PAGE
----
Europe

    Britain: A plane carrying rations left Britain Monday morning. Britain has said that other kinds of assistance it might be able to offer "are those which focus on areas of specialist and technical expertise, such as medical, urban search and rescue, water management, oil and gas, utilities (water, electricity), port handling, disaster management and emergency response."


    France: It has offered a wide range of supplies and services from its mainland and the French Antilles, relatively close to the affected regions. One French non-governmental organization that specializes in restoring phone lines and Internet service is ready to send a team. Veolia Equipment, which has facilities in Louisiana, has offered to make its water management resources available.


    Germany: The government has offered a wide range of assistance, including evacuation by air, medical services, transportation services, water treatment capabilities, assistance in searching for victims, vaccination teams and supplies, and emergency shelter.


    Italy: A plane carrying aid left Rome Sunday night headed toward the United States.


    Spain: A six-member Spanish Red Cross delegation is traveling to the United States to assess the needs of hurricane victims and coordinate with the American Red Cross on what Spain can provide in coming days and weeks.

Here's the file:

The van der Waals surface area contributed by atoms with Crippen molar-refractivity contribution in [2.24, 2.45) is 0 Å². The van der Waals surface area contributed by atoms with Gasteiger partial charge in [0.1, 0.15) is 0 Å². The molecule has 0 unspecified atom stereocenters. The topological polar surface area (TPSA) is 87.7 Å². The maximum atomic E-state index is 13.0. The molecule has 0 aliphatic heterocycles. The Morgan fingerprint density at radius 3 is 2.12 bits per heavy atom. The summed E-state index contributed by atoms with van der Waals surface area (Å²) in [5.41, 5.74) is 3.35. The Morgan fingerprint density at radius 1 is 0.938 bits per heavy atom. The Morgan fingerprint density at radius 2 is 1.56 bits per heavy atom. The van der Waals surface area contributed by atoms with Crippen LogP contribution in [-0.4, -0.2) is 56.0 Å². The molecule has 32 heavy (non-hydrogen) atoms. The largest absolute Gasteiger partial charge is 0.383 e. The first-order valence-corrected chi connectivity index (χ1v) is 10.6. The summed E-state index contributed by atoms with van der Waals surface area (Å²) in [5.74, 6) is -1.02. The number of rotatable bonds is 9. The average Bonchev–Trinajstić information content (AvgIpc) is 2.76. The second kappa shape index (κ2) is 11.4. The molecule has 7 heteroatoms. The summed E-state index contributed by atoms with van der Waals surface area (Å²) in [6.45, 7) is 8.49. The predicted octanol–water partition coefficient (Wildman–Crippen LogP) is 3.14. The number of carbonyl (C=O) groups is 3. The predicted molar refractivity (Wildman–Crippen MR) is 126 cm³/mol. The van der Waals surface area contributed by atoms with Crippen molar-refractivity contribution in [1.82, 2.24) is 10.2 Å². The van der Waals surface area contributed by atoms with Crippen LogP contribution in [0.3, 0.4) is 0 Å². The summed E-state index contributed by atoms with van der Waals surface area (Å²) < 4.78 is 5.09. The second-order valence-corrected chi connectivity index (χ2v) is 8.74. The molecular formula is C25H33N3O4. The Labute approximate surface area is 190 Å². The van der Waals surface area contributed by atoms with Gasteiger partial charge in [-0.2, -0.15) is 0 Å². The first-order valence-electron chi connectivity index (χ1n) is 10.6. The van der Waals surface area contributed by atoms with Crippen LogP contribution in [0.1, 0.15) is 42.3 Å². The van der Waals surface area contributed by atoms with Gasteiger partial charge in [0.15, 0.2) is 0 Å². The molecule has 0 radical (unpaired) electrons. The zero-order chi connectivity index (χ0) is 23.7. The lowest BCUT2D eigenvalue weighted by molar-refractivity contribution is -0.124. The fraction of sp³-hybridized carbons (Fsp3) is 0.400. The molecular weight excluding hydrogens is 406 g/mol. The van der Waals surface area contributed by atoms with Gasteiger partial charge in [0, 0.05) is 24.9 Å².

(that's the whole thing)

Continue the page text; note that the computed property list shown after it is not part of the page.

Sweden: Rescue Authority said it was on standby to supply water purifying equipment, health care supplies and emergency shelters if needed.

    Middle East

    Bahrain: $5 million donation to assist with relief.


    Iran: Foreign Ministry spokesman Hamid Reza-Asefi said Sunday his country is willing to help, if "there is a need for such relief assistance." The aid would be given through the Red Crescent Society, he told reporters.


    Israel: Offers medical assistance, such as personnel, equipment and medicines.


    Kuwait: Government has asked parliament to approve an emergency aid package of $500 million in humanitarian aid and petroleum. "We as Kuwaitis feel that we must stand alongside our friends to alleviate this humanitarian hardship," Minister of Energy Sheikh Ahmad Al-Fahd said in a statement to the Kuwait News Agency.


    Qatar: Offers $100 million to assist in the humanitarian crisis triggered by Hurricane Katrina.

    Other nations that have offered help include Austria, Australia, Bahamas, Belgium, China, Colombia, Dominica, Dominican Republic, El Salvador, Greece, Guatemala, Guyana, Hungary, Jamaica, Lithuania, Mexico, Netherlands, New Zealand, Norway, Paraguay, Russia, Saudi Arabia, Singapore, South Korea, Switzerland, United Arab Emirates and Venezuela, according to the U.S. State Department.
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  5. #65
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    "Mexico has offered $1 million and is sending 15 truckloads of water, food and medical supplies via Texas. The Mexican navy has offered to send two ships, two helicopters and 15 amphibious vehicles."

    Yeah, but I was always told not to drink the water in mexico, is it a trap?

    On a serious note. I find it astonishing that the middle eastern countries are donating so much when all you here about on the news is how much the middle eastern countries don't want our presence. (would the media lie??)